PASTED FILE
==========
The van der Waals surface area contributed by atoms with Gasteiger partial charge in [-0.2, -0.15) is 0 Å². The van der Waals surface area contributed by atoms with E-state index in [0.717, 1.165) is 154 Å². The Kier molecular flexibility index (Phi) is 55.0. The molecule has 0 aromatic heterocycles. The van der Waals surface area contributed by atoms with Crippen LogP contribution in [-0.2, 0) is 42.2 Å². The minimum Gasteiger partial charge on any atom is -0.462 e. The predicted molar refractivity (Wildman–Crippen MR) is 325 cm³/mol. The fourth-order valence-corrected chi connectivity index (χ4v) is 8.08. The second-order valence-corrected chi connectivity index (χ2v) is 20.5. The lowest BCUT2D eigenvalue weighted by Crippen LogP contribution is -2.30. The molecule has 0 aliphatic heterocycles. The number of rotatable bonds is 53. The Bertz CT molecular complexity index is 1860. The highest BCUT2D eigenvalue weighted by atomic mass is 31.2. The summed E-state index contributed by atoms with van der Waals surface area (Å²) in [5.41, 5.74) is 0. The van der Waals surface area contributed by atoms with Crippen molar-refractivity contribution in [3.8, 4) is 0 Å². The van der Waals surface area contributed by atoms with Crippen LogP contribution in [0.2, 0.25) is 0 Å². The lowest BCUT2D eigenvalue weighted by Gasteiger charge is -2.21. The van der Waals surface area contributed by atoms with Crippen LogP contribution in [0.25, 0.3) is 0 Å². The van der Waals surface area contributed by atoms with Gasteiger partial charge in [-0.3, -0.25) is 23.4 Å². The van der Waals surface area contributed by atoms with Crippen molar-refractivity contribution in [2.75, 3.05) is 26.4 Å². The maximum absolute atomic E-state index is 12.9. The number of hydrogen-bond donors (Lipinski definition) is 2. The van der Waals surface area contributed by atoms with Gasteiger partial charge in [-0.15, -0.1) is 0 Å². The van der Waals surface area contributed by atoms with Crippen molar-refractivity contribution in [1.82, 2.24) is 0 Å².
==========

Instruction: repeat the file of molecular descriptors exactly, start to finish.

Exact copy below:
The van der Waals surface area contributed by atoms with Gasteiger partial charge in [-0.2, -0.15) is 0 Å². The van der Waals surface area contributed by atoms with E-state index in [0.717, 1.165) is 154 Å². The Kier molecular flexibility index (Phi) is 55.0. The molecule has 0 aromatic heterocycles. The van der Waals surface area contributed by atoms with Crippen LogP contribution in [-0.2, 0) is 42.2 Å². The minimum Gasteiger partial charge on any atom is -0.462 e. The predicted molar refractivity (Wildman–Crippen MR) is 325 cm³/mol. The fourth-order valence-corrected chi connectivity index (χ4v) is 8.08. The second-order valence-corrected chi connectivity index (χ2v) is 20.5. The lowest BCUT2D eigenvalue weighted by Crippen LogP contribution is -2.30. The molecule has 0 aliphatic heterocycles. The number of rotatable bonds is 53. The Bertz CT molecular complexity index is 1860. The highest BCUT2D eigenvalue weighted by atomic mass is 31.2. The summed E-state index contributed by atoms with van der Waals surface area (Å²) in [5.41, 5.74) is 0. The van der Waals surface area contributed by atoms with Crippen molar-refractivity contribution in [3.8, 4) is 0 Å². The van der Waals surface area contributed by atoms with Crippen LogP contribution in [0.2, 0.25) is 0 Å². The lowest BCUT2D eigenvalue weighted by Gasteiger charge is -2.21. The van der Waals surface area contributed by atoms with Crippen LogP contribution in [0.25, 0.3) is 0 Å². The van der Waals surface area contributed by atoms with Gasteiger partial charge in [-0.3, -0.25) is 23.4 Å². The van der Waals surface area contributed by atoms with Crippen molar-refractivity contribution in [2.75, 3.05) is 26.4 Å². The maximum absolute atomic E-state index is 12.9. The number of hydrogen-bond donors (Lipinski definition) is 2. The van der Waals surface area contributed by atoms with Gasteiger partial charge in [-0.15, -0.1) is 0 Å². The van der Waals surface area contributed by atoms with Crippen molar-refractivity contribution in [1.82, 2.24) is 0 Å².